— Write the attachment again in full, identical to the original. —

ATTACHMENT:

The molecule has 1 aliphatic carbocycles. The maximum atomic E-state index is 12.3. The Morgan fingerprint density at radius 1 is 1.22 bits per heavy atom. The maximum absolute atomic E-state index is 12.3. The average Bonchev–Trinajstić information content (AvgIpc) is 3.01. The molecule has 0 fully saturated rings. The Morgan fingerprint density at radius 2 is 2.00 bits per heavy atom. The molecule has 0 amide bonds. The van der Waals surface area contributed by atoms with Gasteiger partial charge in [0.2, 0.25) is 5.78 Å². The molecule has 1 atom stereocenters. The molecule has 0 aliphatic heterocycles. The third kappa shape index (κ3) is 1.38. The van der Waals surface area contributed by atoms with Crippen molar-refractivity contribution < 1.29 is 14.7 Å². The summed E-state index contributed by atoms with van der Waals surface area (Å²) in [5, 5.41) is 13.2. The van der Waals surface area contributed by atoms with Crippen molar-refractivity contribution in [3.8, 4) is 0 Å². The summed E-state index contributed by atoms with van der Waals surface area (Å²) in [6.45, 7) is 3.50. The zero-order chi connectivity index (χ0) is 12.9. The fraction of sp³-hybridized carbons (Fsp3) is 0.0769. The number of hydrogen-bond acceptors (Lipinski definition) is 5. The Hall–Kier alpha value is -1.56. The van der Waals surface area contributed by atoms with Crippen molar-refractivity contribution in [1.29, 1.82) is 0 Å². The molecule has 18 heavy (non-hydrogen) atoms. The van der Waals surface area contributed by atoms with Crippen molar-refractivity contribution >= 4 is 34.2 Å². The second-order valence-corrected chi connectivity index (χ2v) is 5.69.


The molecule has 1 aliphatic carbocycles. The maximum atomic E-state index is 12.3. The Morgan fingerprint density at radius 1 is 1.22 bits per heavy atom. The maximum absolute atomic E-state index is 12.3. The average Bonchev–Trinajstić information content (AvgIpc) is 3.01. The molecule has 0 fully saturated rings. The Morgan fingerprint density at radius 2 is 2.00 bits per heavy atom. The molecule has 0 amide bonds. The van der Waals surface area contributed by atoms with Gasteiger partial charge in [0.2, 0.25) is 5.78 Å². The molecule has 1 atom stereocenters. The molecule has 0 aliphatic heterocycles. The third kappa shape index (κ3) is 1.38. The van der Waals surface area contributed by atoms with Crippen molar-refractivity contribution < 1.29 is 14.7 Å². The summed E-state index contributed by atoms with van der Waals surface area (Å²) in [5, 5.41) is 13.2. The van der Waals surface area contributed by atoms with Crippen molar-refractivity contribution in [3.8, 4) is 0 Å². The summed E-state index contributed by atoms with van der Waals surface area (Å²) in [6.45, 7) is 3.50. The zero-order chi connectivity index (χ0) is 12.9. The fraction of sp³-hybridized carbons (Fsp3) is 0.0769. The number of hydrogen-bond acceptors (Lipinski definition) is 5. The Hall–Kier alpha value is -1.56. The van der Waals surface area contributed by atoms with Crippen molar-refractivity contribution in [1.29, 1.82) is 0 Å². The molecule has 18 heavy (non-hydrogen) atoms. The van der Waals surface area contributed by atoms with Crippen molar-refractivity contribution >= 4 is 34.2 Å². The second-order valence-corrected chi connectivity index (χ2v) is 5.69.